Teenage kicks come to the Royal Albert Hall

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The Independent Culture

Whatever else might still be in store for us during this Proms season, I guarantee in advance that nothing will match the achievement of Saturday's Millennium Youth Day. The sheer administrative work involved must have been a nightmare, not to mention the constant ferrying of vast youthful forces in or out of the Royal Albert Hall.

Whatever else might still be in store for us during this Proms season, I guarantee in advance that nothing will match the achievement of Saturday's Millennium Youth Day. The sheer administrative work involved must have been a nightmare, not to mention the constant ferrying of vast youthful forces in or out of the Royal Albert Hall.

Kick-off was at 2.30pm, with the National Children's Orchestra and Bernstein's Candide overture, followed by the National Children's Wind Ensemble, Chamber Orchestra (top-notch in Respighi's The Birds), Children's Choir, Youth Choir, Youth Brass Band, Youth Wind Orchestra and, later on, a spectacular bonding of selected forces for Walton's Belshazzar's Feast under Paul Daniel. Prior to Walton, Bill Ashton had led the National Youth Jazz Orchestra in Paul Hart's Out of Hamelin where, at the very end of the work, flautist-piper Gareth Lockrane led all of his players bar one off the arena stage. Philip Wilby's dramatic suite A New World Dancing raised the roof much as Belshazzar did at the end of the evening. Granted that the daytime audience was made up largely of mums, dads and siblings, but it was a privilege to witness so many youngsters having so much fun with an art form many will tell you is under threat. If they tell you again, send them to the next Proms Youth Day (I'm optimistically assuming there'll be one).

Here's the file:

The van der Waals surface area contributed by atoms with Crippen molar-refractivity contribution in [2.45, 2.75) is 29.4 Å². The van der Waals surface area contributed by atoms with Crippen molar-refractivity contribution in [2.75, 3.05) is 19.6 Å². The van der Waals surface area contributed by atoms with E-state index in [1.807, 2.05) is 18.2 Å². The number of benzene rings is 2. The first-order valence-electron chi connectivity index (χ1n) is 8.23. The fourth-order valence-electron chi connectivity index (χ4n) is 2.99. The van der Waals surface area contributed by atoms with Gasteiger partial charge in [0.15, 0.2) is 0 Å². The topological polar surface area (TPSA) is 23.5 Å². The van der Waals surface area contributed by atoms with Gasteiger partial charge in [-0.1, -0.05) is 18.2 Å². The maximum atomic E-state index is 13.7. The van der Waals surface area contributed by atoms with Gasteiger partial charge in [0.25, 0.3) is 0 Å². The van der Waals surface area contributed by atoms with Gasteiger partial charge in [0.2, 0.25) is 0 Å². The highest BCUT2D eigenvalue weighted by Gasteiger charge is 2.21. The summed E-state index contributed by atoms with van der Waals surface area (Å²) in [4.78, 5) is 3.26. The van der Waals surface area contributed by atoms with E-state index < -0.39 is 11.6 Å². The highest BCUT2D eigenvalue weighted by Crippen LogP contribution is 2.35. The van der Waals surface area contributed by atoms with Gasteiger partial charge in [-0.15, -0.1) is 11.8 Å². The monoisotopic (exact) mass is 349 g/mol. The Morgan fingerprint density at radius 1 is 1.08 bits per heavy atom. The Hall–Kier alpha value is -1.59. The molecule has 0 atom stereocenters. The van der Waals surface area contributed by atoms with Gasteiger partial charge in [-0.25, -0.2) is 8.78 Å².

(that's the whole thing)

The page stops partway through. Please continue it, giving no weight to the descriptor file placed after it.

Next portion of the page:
Keeping for a moment with the teenage theme, if Prokofiev's First Symphony is his "Classical", the Second might be called his "Kevin" Symphony (apologies to Harry Enfield), a raspberry-blowing offensive that's as rudely disruptive as the First is trim and well mannered. Prom 35 saw Alexander Lazarev and the Royal Scottish National Orchestra ploughing (though never hurrying) through the relentless opening movement and relishing every violent harmonic clash. The theme-and-variations second movement is marginally more considerate, though its big-foot final climax ricocheted dramatically from one end of the hall to the other. Come the unexpectedly quiet coda and Lazarev shared his final cue with the arena, swinging round to let them know it was over.

The concert's centrepiece had been an elegant account of Shostakovich's First Cello Concerto where Alban Gerhardt made an especially warm statement of the slow movement. By contrast, Lazarev's Tchaikovsky Romeo and Juliet Fantasy Overture was impatient and, in the heart-breaking love music, oddly metrical. And why add a bass drum to the already raging timpani roll that closes the work?

Nor was Jukka-Pekka Saraste's BBC Symphony Pathétique in Prom 36 anything to write home about, though Saraste at least held fast to his tempo in the march-scherzo. Sibelius's En Saga had opened the programme with crystal-clear arpeggios and some uncomfortable speed changes later on. But it was worth the trek just to hear Christian Lindberg bark, chatter, guffaw or protest his way through Berio's 1999 Solo for Trombone and Orchestra. And yet for all its outlandish gestures, Solo does have a discernible harmonic base. You nearly always know where you are.

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